- What’s your background, where are you from?
I was born in Phoenix, Arizona but grew up in a small mountain town, Invermere, in the mountains of British Columbia. I lived there until I graduated from high school and went to university in Victoria, BC.
I was enrolled in general studies for my first year at the University of Victoria and thought about Journalism or Advanced English for second year. I hadn’t really heard about design as a profession until a friend and I we were doing a dorm room swap. I saw a TV show about house swaps where designers would go to two people’s houses and help them to redesign their rooms.
- Trading Spaces?
Yes, we did Trading Spaces in our dorm rooms. And my friend said I was really good at it. She suggested that I apply to art school because she knew I wasn’t enjoying my time at university.
I went to the Emily Carr Institute website and I started reading about a program called Communication Design. I thought, ‘You can do a program that’s about art and design and business? Wow!’
Before then my creativity was considered a nice hobby. No one in Invermere really did design as a profession. The guidance counsellors at highschool never mentioned design to me. We didn’t have many art courses in high school. I don’t remember taking any.
- What did people back home think when you transfered to this “out there” creative program?
My Nanna is a potter so there’s art in my family. My parents weren’t totally surprised. I struggled a lot as a teenager, being awkward and artsy in a town full of athletes and outdoor enthusiasts. I used to beg my parents to let me stay home from the ski hill, lock myself in my bedroom for a weekend and design board games.
- Did you have any influential mentors?
Kelsey Blackwell, a graphic designer and my mentor at Emily Carr. She was the first person who showed me that there is a kind of design that involved words, that writing is a relevant way to approach design challenges. She always pushed me to pursue bigger and better things. She convinced me to apply for the grad school that I went to in Toronto.
- What happened after you graduated?
I started a book publishing company, which obviously was a crazy idea when you look at the technology around self-publishing today. I was the art director and designer and had partners who took care of the business aspects.
I was excited about the opportunity to be part of a cultural movement of some sort. We were publishing art-related books, plays, poetry, short story anthologies. It was small-scale, but local and inspiring. It gave people an opportunity to publish when they may not have otherwise. I liked that aspect of it.
- How do you think most people see designers?
I think most people see designers as pixel pushers. I often get asked to just "make something look good." A lot of people think designers can create something in isolation — a logo here, a brochure there. I find that a comical notion because it doesn't acknowledge the interconnectivity of things. Designers think about content and meaning, as well as visuals.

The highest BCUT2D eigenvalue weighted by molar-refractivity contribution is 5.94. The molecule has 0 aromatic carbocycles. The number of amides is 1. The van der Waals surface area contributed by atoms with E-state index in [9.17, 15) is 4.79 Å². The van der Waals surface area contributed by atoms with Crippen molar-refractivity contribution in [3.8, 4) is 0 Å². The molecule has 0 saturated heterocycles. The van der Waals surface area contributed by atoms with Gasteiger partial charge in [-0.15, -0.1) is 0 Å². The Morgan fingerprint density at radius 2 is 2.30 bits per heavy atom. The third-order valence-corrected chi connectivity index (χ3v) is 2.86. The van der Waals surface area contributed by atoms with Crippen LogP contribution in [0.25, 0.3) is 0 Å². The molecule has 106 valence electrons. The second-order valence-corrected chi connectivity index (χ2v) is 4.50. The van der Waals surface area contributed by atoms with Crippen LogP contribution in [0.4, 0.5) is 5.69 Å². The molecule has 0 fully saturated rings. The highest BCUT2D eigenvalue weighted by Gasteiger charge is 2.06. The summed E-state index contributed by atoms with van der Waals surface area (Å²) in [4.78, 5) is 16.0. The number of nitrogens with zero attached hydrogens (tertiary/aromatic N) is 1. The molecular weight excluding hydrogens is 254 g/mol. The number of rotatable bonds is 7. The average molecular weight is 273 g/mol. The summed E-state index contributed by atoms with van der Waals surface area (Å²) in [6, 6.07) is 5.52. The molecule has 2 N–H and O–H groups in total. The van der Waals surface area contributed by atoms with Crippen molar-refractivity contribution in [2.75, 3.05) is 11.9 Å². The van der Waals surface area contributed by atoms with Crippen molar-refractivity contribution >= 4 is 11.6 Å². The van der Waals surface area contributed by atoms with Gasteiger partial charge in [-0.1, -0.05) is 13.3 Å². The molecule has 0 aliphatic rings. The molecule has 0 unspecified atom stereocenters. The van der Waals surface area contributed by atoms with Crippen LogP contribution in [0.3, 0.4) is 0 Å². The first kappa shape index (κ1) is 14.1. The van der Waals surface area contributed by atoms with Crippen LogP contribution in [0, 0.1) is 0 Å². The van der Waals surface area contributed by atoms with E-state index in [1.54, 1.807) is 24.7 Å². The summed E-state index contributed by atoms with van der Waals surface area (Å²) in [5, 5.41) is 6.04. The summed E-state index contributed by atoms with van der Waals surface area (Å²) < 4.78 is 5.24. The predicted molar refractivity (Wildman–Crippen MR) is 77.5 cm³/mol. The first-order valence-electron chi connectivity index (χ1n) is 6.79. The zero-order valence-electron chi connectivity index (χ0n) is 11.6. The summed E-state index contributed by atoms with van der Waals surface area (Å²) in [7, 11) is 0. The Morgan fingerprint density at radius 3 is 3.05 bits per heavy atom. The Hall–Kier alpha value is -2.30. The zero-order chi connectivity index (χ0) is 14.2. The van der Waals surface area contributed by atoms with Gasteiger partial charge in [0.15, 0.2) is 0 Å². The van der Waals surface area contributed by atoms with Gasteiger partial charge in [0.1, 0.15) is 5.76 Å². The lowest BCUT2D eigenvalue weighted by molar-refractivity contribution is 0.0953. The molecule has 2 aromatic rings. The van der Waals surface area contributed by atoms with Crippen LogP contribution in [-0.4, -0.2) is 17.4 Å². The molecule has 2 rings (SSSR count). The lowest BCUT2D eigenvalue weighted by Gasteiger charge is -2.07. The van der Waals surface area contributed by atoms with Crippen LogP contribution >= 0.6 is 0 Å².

When I call myself a designer, I’m not thinking about myself as a graphic designer or even an interaction designer. I think ‘designer’ deserves a much broader definition. I think of a designer as someone who can ask good questions, someone who really wants to understand a big picture perspective as well as the little details.
If you engage with a designer at the beginning of a process they can help you not only design the cover of a book, for instance, but also understand why you’re putting it out, and who it might go to, why it matters.
I think about things in systems. Design is the whole system of how to communicate who you are and the values of your organization. Of course, what I make always aims to be beautiful. But I find that when it works well, it also looks good.
- What interests you about technology?
I think first I would have to tell you what technology is! I Googled it today.
- So to define technology you turned to technology?
Yes I did! So here’s a definition I wrote down from Merriam-Webster.
Technology is “a capability given by the practical application of knowledge”.
The example they give is “a car’s fuel saving technology.” Or, I wrote, “a person’s emotional intelligence technology.” What are those tools and process that help you have a higher emotional intelligence?
I recently visited The School of Life in London, UK, which teaches classes on topics like, “How to Have Better Conversations” or “How to Make Love Last”. What they are developing at The School of Life is a new kind of curriculum which is actually a new technology.
I'm interested in how design and technology can improve human wellness. I think we get confused between "technology" and digital tools like smartphones, tablets, QR codes, etc. If someone develops a new technology, it’s as if they’ve developed a new raw material. It’s like a potter discovering a new type of clay. As a designer, I feel the same way. I think: “I wonder what I can make with that!”
- What kind of tools do you use in your practice?
I use a computer with the Adobe Suite for design work, but I also use paper, pens, sticky notes, cameras and other recording devices.
For writing I use iA Writer which is amazing. So beautiful. Only one font. Hyper simple. They developed a function called Focus Mode to only show the sentence you’re currently writing. I like that. That’s a very useful technology because it actually changed the way I write.
- Do any of your projects use the concept of limitations?